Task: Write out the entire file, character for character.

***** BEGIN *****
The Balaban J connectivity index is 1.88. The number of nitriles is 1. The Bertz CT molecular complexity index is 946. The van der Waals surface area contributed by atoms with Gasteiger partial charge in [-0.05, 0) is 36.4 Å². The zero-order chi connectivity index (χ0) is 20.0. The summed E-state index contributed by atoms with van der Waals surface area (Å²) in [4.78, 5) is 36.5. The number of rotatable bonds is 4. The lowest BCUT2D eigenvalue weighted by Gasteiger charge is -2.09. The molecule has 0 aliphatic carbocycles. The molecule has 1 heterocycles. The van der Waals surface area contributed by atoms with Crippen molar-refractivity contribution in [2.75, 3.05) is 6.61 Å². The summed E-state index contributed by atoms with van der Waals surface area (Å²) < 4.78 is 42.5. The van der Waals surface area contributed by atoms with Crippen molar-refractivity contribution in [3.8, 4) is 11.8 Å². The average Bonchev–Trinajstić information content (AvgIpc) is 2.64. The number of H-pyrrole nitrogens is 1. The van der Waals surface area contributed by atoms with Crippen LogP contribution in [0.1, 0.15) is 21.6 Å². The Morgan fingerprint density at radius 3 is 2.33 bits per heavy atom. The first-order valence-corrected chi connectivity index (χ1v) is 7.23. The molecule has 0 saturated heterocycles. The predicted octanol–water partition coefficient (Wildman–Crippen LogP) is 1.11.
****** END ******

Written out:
The Balaban J connectivity index is 1.88. The number of nitriles is 1. The Bertz CT molecular complexity index is 946. The van der Waals surface area contributed by atoms with Gasteiger partial charge in [-0.05, 0) is 36.4 Å². The zero-order chi connectivity index (χ0) is 20.0. The summed E-state index contributed by atoms with van der Waals surface area (Å²) in [4.78, 5) is 36.5. The number of rotatable bonds is 4. The lowest BCUT2D eigenvalue weighted by Gasteiger charge is -2.09. The molecule has 0 aliphatic carbocycles. The molecule has 1 heterocycles. The van der Waals surface area contributed by atoms with Crippen molar-refractivity contribution in [2.75, 3.05) is 6.61 Å². The summed E-state index contributed by atoms with van der Waals surface area (Å²) < 4.78 is 42.5. The van der Waals surface area contributed by atoms with Crippen molar-refractivity contribution in [3.8, 4) is 11.8 Å². The average Bonchev–Trinajstić information content (AvgIpc) is 2.64. The number of H-pyrrole nitrogens is 1. The van der Waals surface area contributed by atoms with Crippen LogP contribution in [0.1, 0.15) is 21.6 Å². The Morgan fingerprint density at radius 3 is 2.33 bits per heavy atom. The first-order valence-corrected chi connectivity index (χ1v) is 7.23. The molecule has 0 saturated heterocycles. The predicted octanol–water partition coefficient (Wildman–Crippen LogP) is 1.11.